“There is a tree. At the downhill edge of a long, narrow field in the western foothills of the La Sal Mountains — southeastern Utah.
A particular tree. A juniper. Large for its species — maybe twenty feet tall and two feet in diameter.
For perhaps three hundred years this tree has stood its ground. Flourishing in good seasons, and holding on in bad times.
“Beautiful” is not a word that comes to mind when one first sees it. No naturalist would photograph it as exemplary of its kind.
Twisted by wind, split and charred by lightning, scarred by brushfires, chewed on by insects, and pecked by birds.
Human beings have stripped long strings of bark from its trunk, stapled barbed wire to it in using it as a corner post for a fence line, and nailed signs on it on three sides:
NO HUNTING; NO TRESPASSING; PLEASE CLOSE THE GATE.
In commandeering this tree as a corner stake for claims of rights and property, miners and ranchers have hacked signs and symbols in its bark, and left Day-Glo orange survey tape tied to its branches.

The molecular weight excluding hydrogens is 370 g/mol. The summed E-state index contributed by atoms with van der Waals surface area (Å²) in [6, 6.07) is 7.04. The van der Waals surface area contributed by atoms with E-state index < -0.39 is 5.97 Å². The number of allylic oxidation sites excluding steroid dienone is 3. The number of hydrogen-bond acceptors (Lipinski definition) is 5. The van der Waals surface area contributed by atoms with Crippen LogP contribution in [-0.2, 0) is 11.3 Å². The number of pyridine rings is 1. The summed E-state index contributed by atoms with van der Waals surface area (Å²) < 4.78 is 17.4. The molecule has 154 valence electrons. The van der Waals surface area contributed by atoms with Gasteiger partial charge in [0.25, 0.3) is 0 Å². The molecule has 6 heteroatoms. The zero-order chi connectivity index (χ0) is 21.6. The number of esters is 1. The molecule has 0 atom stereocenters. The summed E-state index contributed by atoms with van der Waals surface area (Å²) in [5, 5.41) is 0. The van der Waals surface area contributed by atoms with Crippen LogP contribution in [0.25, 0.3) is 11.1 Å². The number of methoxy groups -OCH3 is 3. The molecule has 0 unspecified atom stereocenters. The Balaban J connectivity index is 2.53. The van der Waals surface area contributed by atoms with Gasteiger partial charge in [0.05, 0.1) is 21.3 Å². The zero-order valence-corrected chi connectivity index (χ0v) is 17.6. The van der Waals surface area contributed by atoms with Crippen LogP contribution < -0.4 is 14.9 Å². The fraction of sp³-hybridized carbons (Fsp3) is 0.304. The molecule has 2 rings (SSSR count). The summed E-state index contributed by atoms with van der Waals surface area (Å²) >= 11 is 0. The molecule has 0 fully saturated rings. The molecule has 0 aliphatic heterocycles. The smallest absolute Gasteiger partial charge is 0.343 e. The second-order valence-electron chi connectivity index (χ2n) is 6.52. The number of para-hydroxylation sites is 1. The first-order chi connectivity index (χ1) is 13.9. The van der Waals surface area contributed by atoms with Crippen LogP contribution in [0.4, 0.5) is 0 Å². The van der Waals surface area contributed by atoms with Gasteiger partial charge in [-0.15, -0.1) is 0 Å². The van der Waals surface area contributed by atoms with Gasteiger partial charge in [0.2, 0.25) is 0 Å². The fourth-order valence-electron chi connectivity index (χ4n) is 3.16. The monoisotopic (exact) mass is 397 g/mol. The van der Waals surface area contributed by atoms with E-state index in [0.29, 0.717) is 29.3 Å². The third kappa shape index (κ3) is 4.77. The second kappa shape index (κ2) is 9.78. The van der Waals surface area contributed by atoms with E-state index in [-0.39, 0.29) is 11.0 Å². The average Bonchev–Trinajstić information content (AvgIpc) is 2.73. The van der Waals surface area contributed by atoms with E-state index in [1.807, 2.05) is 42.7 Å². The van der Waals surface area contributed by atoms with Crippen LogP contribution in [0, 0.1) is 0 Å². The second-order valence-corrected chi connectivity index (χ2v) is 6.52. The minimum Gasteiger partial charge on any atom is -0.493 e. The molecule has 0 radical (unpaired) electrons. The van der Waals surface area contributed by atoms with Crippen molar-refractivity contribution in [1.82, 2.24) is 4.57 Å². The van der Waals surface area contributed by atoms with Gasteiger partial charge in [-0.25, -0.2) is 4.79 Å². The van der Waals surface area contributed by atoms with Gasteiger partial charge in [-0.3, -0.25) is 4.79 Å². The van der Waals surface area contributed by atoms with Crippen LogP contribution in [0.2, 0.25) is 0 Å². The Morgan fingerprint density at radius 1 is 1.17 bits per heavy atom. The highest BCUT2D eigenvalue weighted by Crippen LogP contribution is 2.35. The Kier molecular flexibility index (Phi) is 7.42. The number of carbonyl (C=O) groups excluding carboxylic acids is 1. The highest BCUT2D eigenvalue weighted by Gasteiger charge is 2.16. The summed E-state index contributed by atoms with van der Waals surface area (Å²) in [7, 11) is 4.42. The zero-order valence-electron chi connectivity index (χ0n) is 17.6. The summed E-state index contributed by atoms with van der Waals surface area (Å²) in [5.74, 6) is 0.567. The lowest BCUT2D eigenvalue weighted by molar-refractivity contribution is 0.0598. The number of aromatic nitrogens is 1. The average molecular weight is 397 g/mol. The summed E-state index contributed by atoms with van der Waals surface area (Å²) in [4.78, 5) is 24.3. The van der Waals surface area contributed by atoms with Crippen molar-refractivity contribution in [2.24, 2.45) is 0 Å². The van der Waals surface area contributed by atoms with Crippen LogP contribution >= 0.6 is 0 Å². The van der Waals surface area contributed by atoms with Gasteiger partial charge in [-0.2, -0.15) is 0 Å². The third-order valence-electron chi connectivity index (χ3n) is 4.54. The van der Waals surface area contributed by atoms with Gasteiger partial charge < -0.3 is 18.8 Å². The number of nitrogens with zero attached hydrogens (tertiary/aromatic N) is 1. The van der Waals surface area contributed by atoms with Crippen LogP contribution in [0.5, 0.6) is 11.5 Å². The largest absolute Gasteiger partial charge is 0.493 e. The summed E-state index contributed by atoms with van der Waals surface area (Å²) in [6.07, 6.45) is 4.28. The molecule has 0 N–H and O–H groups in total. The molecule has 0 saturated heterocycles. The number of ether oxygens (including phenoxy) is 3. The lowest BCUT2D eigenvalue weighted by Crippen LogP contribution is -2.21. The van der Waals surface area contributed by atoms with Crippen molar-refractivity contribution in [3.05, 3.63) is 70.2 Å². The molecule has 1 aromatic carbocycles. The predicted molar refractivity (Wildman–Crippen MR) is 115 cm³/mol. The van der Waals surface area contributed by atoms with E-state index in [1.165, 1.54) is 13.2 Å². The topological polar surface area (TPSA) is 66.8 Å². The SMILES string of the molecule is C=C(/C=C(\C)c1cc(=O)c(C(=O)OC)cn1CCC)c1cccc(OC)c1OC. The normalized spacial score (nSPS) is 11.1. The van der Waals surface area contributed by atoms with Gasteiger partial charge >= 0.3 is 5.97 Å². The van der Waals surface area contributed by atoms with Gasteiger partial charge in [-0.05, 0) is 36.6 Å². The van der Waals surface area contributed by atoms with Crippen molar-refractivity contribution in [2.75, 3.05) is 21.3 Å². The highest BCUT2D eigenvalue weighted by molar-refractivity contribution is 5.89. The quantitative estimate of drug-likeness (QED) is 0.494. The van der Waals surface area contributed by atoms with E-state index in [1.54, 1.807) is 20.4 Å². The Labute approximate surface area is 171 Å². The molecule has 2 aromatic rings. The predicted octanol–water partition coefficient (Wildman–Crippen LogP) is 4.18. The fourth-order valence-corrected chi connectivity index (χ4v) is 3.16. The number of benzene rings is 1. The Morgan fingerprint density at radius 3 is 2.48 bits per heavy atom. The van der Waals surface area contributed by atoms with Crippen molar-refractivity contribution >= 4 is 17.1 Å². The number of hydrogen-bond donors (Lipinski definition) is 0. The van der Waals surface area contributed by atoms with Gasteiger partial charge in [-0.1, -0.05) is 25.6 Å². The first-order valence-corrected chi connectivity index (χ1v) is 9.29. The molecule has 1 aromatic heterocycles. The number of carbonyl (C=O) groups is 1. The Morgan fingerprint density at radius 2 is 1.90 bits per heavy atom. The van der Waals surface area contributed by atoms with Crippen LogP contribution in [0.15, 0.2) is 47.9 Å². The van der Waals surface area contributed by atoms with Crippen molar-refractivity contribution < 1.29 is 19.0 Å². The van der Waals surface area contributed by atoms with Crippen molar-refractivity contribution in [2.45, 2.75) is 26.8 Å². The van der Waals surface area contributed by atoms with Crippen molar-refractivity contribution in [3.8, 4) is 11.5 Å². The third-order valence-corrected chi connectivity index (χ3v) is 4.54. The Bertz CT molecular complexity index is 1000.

Now it serves as one side of a gate between an alfalfa field and open range.
No matter what, in drought, flood heat and cold, it has continued.
There is rot and death in it near the ground.
But at the greening tips of its upper branches and in its berrylike seed cones, there is yet the outreach of life.
I respect this old juniper tree.
For its age, yes.
And for its steadfastness in taking whatever is thrown at it.
That it has been useful in a practical way beyond itself counts for much, as well.
Most of all, I admire its capacity for self-healing beyond all accidents and assaults.
There is a will in it — toward continuing to be, come what may.”